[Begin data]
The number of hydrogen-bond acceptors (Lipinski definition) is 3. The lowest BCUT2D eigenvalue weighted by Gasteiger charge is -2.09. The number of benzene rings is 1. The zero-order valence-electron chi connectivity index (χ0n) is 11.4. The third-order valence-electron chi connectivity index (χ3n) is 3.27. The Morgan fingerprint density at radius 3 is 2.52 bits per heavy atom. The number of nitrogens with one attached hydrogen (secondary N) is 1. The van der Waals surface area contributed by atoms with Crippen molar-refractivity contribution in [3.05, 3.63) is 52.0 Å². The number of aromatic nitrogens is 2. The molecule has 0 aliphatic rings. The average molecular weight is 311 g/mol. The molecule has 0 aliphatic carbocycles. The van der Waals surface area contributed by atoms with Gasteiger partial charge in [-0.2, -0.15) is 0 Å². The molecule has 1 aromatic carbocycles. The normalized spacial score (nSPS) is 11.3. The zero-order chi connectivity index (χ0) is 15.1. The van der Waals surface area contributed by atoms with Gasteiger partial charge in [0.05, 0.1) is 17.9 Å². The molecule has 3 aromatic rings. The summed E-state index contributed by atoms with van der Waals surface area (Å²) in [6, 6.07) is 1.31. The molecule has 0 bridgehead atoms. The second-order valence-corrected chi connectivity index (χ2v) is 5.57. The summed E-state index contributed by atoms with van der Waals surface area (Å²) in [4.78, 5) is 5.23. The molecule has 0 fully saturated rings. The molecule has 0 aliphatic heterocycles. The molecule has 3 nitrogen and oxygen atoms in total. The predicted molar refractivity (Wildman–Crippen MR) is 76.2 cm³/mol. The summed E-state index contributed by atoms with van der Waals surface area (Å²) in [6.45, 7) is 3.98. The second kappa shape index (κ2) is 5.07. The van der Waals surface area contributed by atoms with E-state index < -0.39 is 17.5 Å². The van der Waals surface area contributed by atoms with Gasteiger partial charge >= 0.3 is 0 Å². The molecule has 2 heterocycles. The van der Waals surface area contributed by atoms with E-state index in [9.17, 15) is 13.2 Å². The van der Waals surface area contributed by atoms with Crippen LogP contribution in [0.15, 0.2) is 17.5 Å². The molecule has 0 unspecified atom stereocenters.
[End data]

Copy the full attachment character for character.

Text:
The number of hydrogen-bond acceptors (Lipinski definition) is 3. The lowest BCUT2D eigenvalue weighted by Gasteiger charge is -2.09. The number of benzene rings is 1. The zero-order valence-electron chi connectivity index (χ0n) is 11.4. The third-order valence-electron chi connectivity index (χ3n) is 3.27. The Morgan fingerprint density at radius 3 is 2.52 bits per heavy atom. The number of nitrogens with one attached hydrogen (secondary N) is 1. The van der Waals surface area contributed by atoms with Crippen molar-refractivity contribution in [3.05, 3.63) is 52.0 Å². The number of aromatic nitrogens is 2. The molecule has 0 aliphatic rings. The average molecular weight is 311 g/mol. The molecule has 0 aliphatic carbocycles. The van der Waals surface area contributed by atoms with Gasteiger partial charge in [-0.2, -0.15) is 0 Å². The molecule has 1 aromatic carbocycles. The normalized spacial score (nSPS) is 11.3. The zero-order chi connectivity index (χ0) is 15.1. The van der Waals surface area contributed by atoms with Gasteiger partial charge in [0.05, 0.1) is 17.9 Å². The molecule has 3 aromatic rings. The summed E-state index contributed by atoms with van der Waals surface area (Å²) in [6, 6.07) is 1.31. The molecule has 0 bridgehead atoms. The second-order valence-corrected chi connectivity index (χ2v) is 5.57. The summed E-state index contributed by atoms with van der Waals surface area (Å²) in [4.78, 5) is 5.23. The molecule has 0 fully saturated rings. The molecule has 0 aliphatic heterocycles. The molecule has 3 nitrogen and oxygen atoms in total. The predicted molar refractivity (Wildman–Crippen MR) is 76.2 cm³/mol. The summed E-state index contributed by atoms with van der Waals surface area (Å²) in [6.45, 7) is 3.98. The second kappa shape index (κ2) is 5.07. The van der Waals surface area contributed by atoms with E-state index < -0.39 is 17.5 Å². The van der Waals surface area contributed by atoms with Gasteiger partial charge >= 0.3 is 0 Å². The molecule has 2 heterocycles. The van der Waals surface area contributed by atoms with E-state index in [9.17, 15) is 13.2 Å². The van der Waals surface area contributed by atoms with Crippen LogP contribution in [0.15, 0.2) is 17.5 Å². The molecule has 0 unspecified atom stereocenters.